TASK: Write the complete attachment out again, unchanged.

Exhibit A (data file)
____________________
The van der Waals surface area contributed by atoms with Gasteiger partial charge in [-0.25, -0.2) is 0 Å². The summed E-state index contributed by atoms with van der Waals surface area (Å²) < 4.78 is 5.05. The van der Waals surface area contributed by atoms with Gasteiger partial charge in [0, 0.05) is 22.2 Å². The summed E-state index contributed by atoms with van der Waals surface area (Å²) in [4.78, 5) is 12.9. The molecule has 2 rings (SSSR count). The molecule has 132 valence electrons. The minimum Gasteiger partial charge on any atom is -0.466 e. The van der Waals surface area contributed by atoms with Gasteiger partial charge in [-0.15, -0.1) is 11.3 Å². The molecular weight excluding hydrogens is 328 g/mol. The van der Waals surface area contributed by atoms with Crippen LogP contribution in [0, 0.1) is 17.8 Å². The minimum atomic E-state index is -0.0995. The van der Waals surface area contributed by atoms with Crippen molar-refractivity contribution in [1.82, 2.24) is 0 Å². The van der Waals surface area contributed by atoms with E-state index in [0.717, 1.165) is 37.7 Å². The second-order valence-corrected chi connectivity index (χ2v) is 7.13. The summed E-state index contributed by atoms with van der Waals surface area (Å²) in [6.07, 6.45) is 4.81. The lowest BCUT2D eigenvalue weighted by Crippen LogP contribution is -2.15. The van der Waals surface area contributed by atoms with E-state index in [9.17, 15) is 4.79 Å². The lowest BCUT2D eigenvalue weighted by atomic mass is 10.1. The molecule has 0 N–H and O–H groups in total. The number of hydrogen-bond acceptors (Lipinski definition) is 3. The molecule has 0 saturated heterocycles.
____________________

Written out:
The van der Waals surface area contributed by atoms with Gasteiger partial charge in [-0.25, -0.2) is 0 Å². The summed E-state index contributed by atoms with van der Waals surface area (Å²) < 4.78 is 5.05. The van der Waals surface area contributed by atoms with Gasteiger partial charge in [0, 0.05) is 22.2 Å². The summed E-state index contributed by atoms with van der Waals surface area (Å²) in [4.78, 5) is 12.9. The molecule has 2 rings (SSSR count). The molecule has 132 valence electrons. The minimum Gasteiger partial charge on any atom is -0.466 e. The van der Waals surface area contributed by atoms with Gasteiger partial charge in [-0.15, -0.1) is 11.3 Å². The molecular weight excluding hydrogens is 328 g/mol. The van der Waals surface area contributed by atoms with Crippen LogP contribution in [0, 0.1) is 17.8 Å². The minimum atomic E-state index is -0.0995. The van der Waals surface area contributed by atoms with Crippen molar-refractivity contribution in [1.82, 2.24) is 0 Å². The van der Waals surface area contributed by atoms with E-state index in [0.717, 1.165) is 37.7 Å². The second-order valence-corrected chi connectivity index (χ2v) is 7.13. The summed E-state index contributed by atoms with van der Waals surface area (Å²) in [6.07, 6.45) is 4.81. The lowest BCUT2D eigenvalue weighted by Crippen LogP contribution is -2.15. The van der Waals surface area contributed by atoms with E-state index in [9.17, 15) is 4.79 Å². The lowest BCUT2D eigenvalue weighted by atomic mass is 10.1. The molecule has 0 N–H and O–H groups in total. The number of hydrogen-bond acceptors (Lipinski definition) is 3. The molecule has 0 saturated heterocycles.